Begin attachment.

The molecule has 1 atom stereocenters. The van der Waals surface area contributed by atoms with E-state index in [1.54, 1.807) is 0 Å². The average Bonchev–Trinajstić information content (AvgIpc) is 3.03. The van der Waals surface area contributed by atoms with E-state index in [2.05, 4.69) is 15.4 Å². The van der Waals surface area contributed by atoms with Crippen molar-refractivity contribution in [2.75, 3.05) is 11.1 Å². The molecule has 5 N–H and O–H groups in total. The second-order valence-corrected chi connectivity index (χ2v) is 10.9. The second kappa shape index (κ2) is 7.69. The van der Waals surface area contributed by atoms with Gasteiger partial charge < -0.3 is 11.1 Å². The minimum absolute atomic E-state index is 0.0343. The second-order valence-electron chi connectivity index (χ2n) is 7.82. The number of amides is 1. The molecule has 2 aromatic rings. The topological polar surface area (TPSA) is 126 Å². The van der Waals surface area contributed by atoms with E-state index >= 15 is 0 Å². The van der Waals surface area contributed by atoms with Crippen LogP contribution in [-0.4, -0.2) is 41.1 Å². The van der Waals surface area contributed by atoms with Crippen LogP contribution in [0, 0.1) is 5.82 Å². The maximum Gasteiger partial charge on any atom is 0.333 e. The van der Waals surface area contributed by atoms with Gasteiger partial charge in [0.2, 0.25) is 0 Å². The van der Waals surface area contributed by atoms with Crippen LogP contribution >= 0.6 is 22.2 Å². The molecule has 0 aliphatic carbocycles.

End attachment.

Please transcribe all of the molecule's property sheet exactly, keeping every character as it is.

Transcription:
The molecule has 1 atom stereocenters. The van der Waals surface area contributed by atoms with E-state index in [1.54, 1.807) is 0 Å². The average Bonchev–Trinajstić information content (AvgIpc) is 3.03. The van der Waals surface area contributed by atoms with E-state index in [2.05, 4.69) is 15.4 Å². The van der Waals surface area contributed by atoms with Crippen molar-refractivity contribution in [2.75, 3.05) is 11.1 Å². The molecule has 5 N–H and O–H groups in total. The second-order valence-corrected chi connectivity index (χ2v) is 10.9. The second kappa shape index (κ2) is 7.69. The van der Waals surface area contributed by atoms with Gasteiger partial charge < -0.3 is 11.1 Å². The minimum absolute atomic E-state index is 0.0343. The second-order valence-electron chi connectivity index (χ2n) is 7.82. The number of amides is 1. The molecule has 2 aromatic rings. The topological polar surface area (TPSA) is 126 Å². The van der Waals surface area contributed by atoms with E-state index >= 15 is 0 Å². The van der Waals surface area contributed by atoms with Crippen LogP contribution in [-0.4, -0.2) is 41.1 Å². The van der Waals surface area contributed by atoms with Crippen LogP contribution in [0, 0.1) is 5.82 Å². The maximum Gasteiger partial charge on any atom is 0.333 e. The van der Waals surface area contributed by atoms with Gasteiger partial charge in [0.2, 0.25) is 0 Å². The van der Waals surface area contributed by atoms with Crippen LogP contribution >= 0.6 is 22.2 Å². The molecule has 0 aliphatic carbocycles.